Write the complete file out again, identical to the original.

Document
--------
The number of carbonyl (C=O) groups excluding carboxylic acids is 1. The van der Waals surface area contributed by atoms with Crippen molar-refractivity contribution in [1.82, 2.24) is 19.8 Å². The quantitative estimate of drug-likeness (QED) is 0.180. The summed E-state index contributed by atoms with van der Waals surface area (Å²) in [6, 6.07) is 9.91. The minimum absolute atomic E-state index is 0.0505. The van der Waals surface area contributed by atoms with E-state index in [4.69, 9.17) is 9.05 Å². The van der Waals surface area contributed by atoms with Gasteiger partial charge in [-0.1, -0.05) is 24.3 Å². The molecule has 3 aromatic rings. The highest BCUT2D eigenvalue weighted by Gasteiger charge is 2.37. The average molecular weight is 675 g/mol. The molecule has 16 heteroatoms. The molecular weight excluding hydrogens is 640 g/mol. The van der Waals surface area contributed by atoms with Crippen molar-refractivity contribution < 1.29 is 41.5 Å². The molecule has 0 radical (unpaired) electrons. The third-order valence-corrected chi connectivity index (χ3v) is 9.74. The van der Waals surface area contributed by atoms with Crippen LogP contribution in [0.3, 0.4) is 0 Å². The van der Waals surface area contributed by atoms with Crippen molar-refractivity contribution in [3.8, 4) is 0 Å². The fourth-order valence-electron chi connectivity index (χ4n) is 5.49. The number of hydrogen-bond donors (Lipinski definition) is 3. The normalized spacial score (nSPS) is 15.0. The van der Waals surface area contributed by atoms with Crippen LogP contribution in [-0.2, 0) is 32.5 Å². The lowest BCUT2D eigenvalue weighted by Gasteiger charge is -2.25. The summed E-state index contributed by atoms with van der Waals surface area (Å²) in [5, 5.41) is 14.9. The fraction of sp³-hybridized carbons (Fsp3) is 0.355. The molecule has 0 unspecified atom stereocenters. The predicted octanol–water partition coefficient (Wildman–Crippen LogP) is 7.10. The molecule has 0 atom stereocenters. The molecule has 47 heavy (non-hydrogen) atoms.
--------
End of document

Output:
The number of carbonyl (C=O) groups excluding carboxylic acids is 1. The van der Waals surface area contributed by atoms with Crippen molar-refractivity contribution in [1.82, 2.24) is 19.8 Å². The quantitative estimate of drug-likeness (QED) is 0.180. The summed E-state index contributed by atoms with van der Waals surface area (Å²) in [6, 6.07) is 9.91. The minimum absolute atomic E-state index is 0.0505. The van der Waals surface area contributed by atoms with E-state index in [4.69, 9.17) is 9.05 Å². The van der Waals surface area contributed by atoms with Gasteiger partial charge in [-0.1, -0.05) is 24.3 Å². The molecule has 3 aromatic rings. The highest BCUT2D eigenvalue weighted by Gasteiger charge is 2.37. The average molecular weight is 675 g/mol. The molecule has 16 heteroatoms. The molecular weight excluding hydrogens is 640 g/mol. The van der Waals surface area contributed by atoms with Crippen molar-refractivity contribution < 1.29 is 41.5 Å². The molecule has 0 radical (unpaired) electrons. The third-order valence-corrected chi connectivity index (χ3v) is 9.74. The van der Waals surface area contributed by atoms with Crippen LogP contribution in [0.3, 0.4) is 0 Å². The van der Waals surface area contributed by atoms with Crippen molar-refractivity contribution in [3.8, 4) is 0 Å². The fourth-order valence-electron chi connectivity index (χ4n) is 5.49. The number of hydrogen-bond donors (Lipinski definition) is 3. The normalized spacial score (nSPS) is 15.0. The van der Waals surface area contributed by atoms with Crippen LogP contribution in [-0.2, 0) is 32.5 Å². The lowest BCUT2D eigenvalue weighted by Gasteiger charge is -2.25. The summed E-state index contributed by atoms with van der Waals surface area (Å²) in [5, 5.41) is 14.9. The fraction of sp³-hybridized carbons (Fsp3) is 0.355. The molecule has 0 unspecified atom stereocenters. The predicted octanol–water partition coefficient (Wildman–Crippen LogP) is 7.10. The molecule has 0 atom stereocenters. The molecule has 47 heavy (non-hydrogen) atoms.